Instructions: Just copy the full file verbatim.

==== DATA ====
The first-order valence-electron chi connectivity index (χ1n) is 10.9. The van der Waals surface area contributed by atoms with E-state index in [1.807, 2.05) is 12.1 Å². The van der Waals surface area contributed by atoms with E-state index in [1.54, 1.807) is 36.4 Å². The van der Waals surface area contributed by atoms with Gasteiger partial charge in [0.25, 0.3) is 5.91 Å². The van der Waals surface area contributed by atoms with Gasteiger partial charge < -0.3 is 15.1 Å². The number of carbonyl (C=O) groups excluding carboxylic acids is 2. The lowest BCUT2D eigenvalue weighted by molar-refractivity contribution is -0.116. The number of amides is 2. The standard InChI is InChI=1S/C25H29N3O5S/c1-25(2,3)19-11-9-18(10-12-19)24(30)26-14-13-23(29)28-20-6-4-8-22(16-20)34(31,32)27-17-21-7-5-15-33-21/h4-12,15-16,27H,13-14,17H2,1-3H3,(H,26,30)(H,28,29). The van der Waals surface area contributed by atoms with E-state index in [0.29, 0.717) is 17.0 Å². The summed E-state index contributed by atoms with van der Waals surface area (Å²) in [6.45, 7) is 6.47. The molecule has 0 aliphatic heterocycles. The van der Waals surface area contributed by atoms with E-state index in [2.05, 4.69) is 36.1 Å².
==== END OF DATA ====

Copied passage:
The first-order valence-electron chi connectivity index (χ1n) is 10.9. The van der Waals surface area contributed by atoms with E-state index in [1.807, 2.05) is 12.1 Å². The van der Waals surface area contributed by atoms with E-state index in [1.54, 1.807) is 36.4 Å². The van der Waals surface area contributed by atoms with Gasteiger partial charge in [0.25, 0.3) is 5.91 Å². The van der Waals surface area contributed by atoms with Gasteiger partial charge < -0.3 is 15.1 Å². The number of carbonyl (C=O) groups excluding carboxylic acids is 2. The lowest BCUT2D eigenvalue weighted by molar-refractivity contribution is -0.116. The number of amides is 2. The standard InChI is InChI=1S/C25H29N3O5S/c1-25(2,3)19-11-9-18(10-12-19)24(30)26-14-13-23(29)28-20-6-4-8-22(16-20)34(31,32)27-17-21-7-5-15-33-21/h4-12,15-16,27H,13-14,17H2,1-3H3,(H,26,30)(H,28,29). The van der Waals surface area contributed by atoms with E-state index in [0.29, 0.717) is 17.0 Å². The summed E-state index contributed by atoms with van der Waals surface area (Å²) in [6.45, 7) is 6.47. The molecule has 0 aliphatic heterocycles. The van der Waals surface area contributed by atoms with E-state index in [2.05, 4.69) is 36.1 Å².